Where Do People Get Their News

“Believe in truth. To abandon facts is to abandon freedom. If nothing is true, then no one can criticize power, because there is no basis upon which to do so.” ― Timothy Snyder

Freedom of the press is critical to our democracy, or in better words, a government with a responsibility for the people. Initially, free media gave citizens a platform to criticize and modify our government or spread vital information to the population. Without it, freedom and liberty would have no mode of citizen expression. However, in a digital world of instant information, news has transformed from major, credible, unbiased sources to millions of clickbait and disinformation on unreliable sites. That being said, being an informed citizen, especially a student, is increasingly important since we are currently dealing with dire social issues that require an educated population to enact change. So, where does this put us, a generation overwhelmed with humanitarian issues but no clear media outlets that accurately cover these issues? Not exactly. To combat the excessive output of information, we must understand why convenient news is so damaging and where we should be getting our information instead. To do so, I turned to our most esteemed and tenured staff: Mr. Cierpial, Mr. Meloche, and Mr. Fadoir, on how/where they get their news and their advice to students on managing media consumption.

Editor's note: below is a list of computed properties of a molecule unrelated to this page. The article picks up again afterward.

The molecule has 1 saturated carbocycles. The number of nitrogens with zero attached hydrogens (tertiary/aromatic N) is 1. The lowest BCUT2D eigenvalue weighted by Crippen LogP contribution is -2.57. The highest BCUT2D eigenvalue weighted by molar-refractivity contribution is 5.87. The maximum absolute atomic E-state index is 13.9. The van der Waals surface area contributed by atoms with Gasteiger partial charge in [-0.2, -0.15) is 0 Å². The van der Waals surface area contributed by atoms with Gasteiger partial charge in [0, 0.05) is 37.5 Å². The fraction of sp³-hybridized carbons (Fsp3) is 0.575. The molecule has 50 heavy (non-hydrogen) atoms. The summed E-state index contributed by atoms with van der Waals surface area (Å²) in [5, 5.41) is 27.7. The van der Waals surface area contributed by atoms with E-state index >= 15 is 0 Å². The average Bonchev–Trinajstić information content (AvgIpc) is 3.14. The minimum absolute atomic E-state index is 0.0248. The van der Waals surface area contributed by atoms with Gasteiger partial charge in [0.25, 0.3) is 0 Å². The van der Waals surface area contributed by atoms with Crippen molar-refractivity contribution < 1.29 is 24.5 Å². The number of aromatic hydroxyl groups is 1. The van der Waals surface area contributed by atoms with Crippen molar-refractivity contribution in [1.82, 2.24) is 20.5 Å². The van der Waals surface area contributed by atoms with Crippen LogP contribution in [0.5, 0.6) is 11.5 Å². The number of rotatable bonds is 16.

“the government has power with the consent of the governed, so we need to give that consent, and it should be informed consent.

— Todd Fadoir

Each teacher emphasized the significance of the news, making their own claims for its importance. Mr. Cierpial urges that “You owe it to yourself as a person to be thoughtful and a whole person, and to do the job of being thoughtful because you are worth it and democracy is worth it.” Mr. Fadoir affirms that “the government has power with the consent of the governed, so we need to give that consent, and it should be informed consent.” Their thoughts briefly encapsulate the importance of a well-informed student body: it is one part of an individual’s larger contribution to society.